While Egypt is seized by historic disruption and protest, thoughts turn to what has been disrupted, what culture is on hold. The websites of two instrumental contemporary electronic musicians, Hassan Khan (at hassankhan.com) and Mahmoud Refat (at 100copies.com), are currently not quite offline, but not quite online, either. This may entirely be a coincidence (I hadn’t been on either site recently), but as of this morning, the Khan has been reduced to a holding page, and the links on Refat go to a server error. At times, the Refat doesn’t load at all. Web searches that lead to deeper pages on the Khan site have partial yields (such as one for his excellent 2002 album Tabla Dubb, though its embedded MP3 URLs, which direct to cairobus.com, are no longer functioning).
Fortunately, there are numerous YouTube videos and, at archive.org, an hour-long set in Berlin by Khan (pictured above) from January 2008 (MP3). The set seems to have been given the title “Incidence.” The concert was held by the organization salonbruit.org.
It’s an almost haltingly quiet performance, with what sound like melting pianos set against rough breezes, cicada rhythms channeled into techno dirges, oscillating synthesizers, industrial churn, and more. A brief liner note gives some context:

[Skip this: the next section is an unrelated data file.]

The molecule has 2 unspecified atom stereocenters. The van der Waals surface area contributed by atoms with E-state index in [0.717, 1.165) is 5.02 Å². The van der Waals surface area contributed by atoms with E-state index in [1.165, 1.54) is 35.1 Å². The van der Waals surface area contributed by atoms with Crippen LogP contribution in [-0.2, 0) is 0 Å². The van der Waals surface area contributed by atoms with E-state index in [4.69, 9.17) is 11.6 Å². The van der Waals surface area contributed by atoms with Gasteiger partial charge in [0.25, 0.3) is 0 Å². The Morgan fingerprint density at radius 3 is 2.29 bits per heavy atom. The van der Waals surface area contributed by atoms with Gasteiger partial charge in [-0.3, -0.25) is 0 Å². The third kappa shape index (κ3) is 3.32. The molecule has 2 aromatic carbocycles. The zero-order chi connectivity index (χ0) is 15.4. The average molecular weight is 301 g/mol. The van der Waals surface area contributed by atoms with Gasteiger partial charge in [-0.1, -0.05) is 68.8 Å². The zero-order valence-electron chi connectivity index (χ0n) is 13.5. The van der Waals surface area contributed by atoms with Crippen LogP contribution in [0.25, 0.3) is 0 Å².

For tonight’s evening Khan presents a seamless continuous mixture of older and newer music pieces including: lust, figure and ground, KOMPRESSOR (music based on translating sets of dreams), lamptone, G.R.A.H.A.M., beautiful music and host. The Pieces are accompanied by different video sequences specially shot by the artist (a monochorome Red that slowly shifts color, vertiginous dream-like tracking/crane shots of solitary public lamps at night, a portrait of a photographer, a Lynchian moment where a desk lamp is transformed into something else etc..).
More on the performance, which dates from January 25, 2008, at archive.org. Also playing at the event were Tron Lennon and Tetsuya Hori.
Earlier today, on the Disquiet pages at the two social networks that have become part of the story of the political uprising (twitter.com/disquiet and facebook.com/disquiet.fb), I shared some links to related music, including a video of Khan playing from 2009 (from which the above still image is taken) and a track off Refat’s album The Physical Volume, which dates from 2006. (It’s a small world. Refat’s music has appeared on several albums alongside that of Zimoun, whose concert in San Francisco was covered here earlier this week.) I’ll likely do more of the same as the situation in Egypt unfolds.